In his Statement, Secretary Rumsfeld also mentioned that United State was against the fact that there was “no effective mechanism that will prevent politicized prosecutions of American service-members and officials.” Article 12 of the Statute exposes U.S service men to the jurisdiction of the ICC while the United States remains a non-State Party. According to this Article a State which becomes a Party to the Statute thereby accepts the jurisdiction of the Court with respect to the crimes referred to in Article 5. A State Party to the Statute therefore has the right to refer a committed crime on his territory even if the State of the accused is a national of a non-State Party. For example, if an Iraqi soldier or official commits one of the crimes mentioned in article 5 on the Sierra Leonean territory, the latter will refer the case to the Prosecutor of the ICC, even though Iraq is a non-State Party.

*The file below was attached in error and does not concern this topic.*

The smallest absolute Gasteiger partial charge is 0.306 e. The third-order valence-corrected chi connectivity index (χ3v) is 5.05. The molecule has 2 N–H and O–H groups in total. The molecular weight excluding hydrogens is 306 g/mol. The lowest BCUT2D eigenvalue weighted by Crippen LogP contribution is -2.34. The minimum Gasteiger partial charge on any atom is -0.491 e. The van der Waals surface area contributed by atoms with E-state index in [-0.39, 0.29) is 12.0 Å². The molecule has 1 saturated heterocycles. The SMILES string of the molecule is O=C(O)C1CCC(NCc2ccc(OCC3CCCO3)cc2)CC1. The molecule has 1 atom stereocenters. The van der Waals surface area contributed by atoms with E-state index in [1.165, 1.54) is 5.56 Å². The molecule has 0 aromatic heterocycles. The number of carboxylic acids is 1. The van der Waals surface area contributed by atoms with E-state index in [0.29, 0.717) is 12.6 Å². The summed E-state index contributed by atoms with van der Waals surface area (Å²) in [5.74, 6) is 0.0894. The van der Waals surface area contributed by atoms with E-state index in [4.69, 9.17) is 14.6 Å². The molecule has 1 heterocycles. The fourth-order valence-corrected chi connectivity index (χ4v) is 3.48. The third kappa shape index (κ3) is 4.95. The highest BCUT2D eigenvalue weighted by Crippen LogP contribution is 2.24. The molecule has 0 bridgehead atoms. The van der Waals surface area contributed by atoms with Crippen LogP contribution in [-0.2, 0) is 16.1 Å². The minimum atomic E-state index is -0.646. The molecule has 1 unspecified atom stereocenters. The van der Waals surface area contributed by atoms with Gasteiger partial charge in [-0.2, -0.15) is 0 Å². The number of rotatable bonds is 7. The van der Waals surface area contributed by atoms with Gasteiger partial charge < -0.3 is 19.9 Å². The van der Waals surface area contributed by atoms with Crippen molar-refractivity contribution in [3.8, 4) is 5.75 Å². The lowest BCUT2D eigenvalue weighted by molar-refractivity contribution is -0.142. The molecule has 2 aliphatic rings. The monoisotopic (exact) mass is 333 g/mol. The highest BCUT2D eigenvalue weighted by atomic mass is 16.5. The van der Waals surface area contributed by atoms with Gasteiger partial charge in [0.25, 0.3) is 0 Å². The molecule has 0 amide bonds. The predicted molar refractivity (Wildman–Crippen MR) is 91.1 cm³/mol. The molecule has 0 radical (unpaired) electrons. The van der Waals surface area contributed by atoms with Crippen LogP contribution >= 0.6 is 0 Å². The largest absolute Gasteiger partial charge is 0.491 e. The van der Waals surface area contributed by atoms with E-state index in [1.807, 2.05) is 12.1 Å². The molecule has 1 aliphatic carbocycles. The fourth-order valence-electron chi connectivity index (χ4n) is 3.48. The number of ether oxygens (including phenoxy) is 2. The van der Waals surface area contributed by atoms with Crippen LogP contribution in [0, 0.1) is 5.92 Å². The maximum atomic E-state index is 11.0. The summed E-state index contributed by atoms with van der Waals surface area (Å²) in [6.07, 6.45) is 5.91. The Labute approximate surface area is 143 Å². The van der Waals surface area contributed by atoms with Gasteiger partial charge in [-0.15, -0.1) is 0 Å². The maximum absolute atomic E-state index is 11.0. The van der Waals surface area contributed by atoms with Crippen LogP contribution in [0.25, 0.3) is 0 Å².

However, if neither Sierra Leone or Iraq is a Party to the Statute, and the case is referred to the Prosecutor by a State Party, or the investigation has been caused to begin by the Prosecutor Proprio motu, the territorial State, in this case Sierra Leone, or the State of nationality, in this case Iraq, must consent to the jurisdiction of the ICC. The United States claims that this article will lead to politicized referral by State Party and non-State Party. This can make it possible for American Servicemen and officials to be tried by a court to which America is not a Party. This, they argue, is in contravention of a fundamental principle of international treaty law which states that only States that are party to a treaty should be bound by it. According to Scheffer, the Statute provision ‘could inhibit the ability of the United States to use its military to....participate in multinational operations. Other contributors to peacekeeping operations will be similarly exposed.’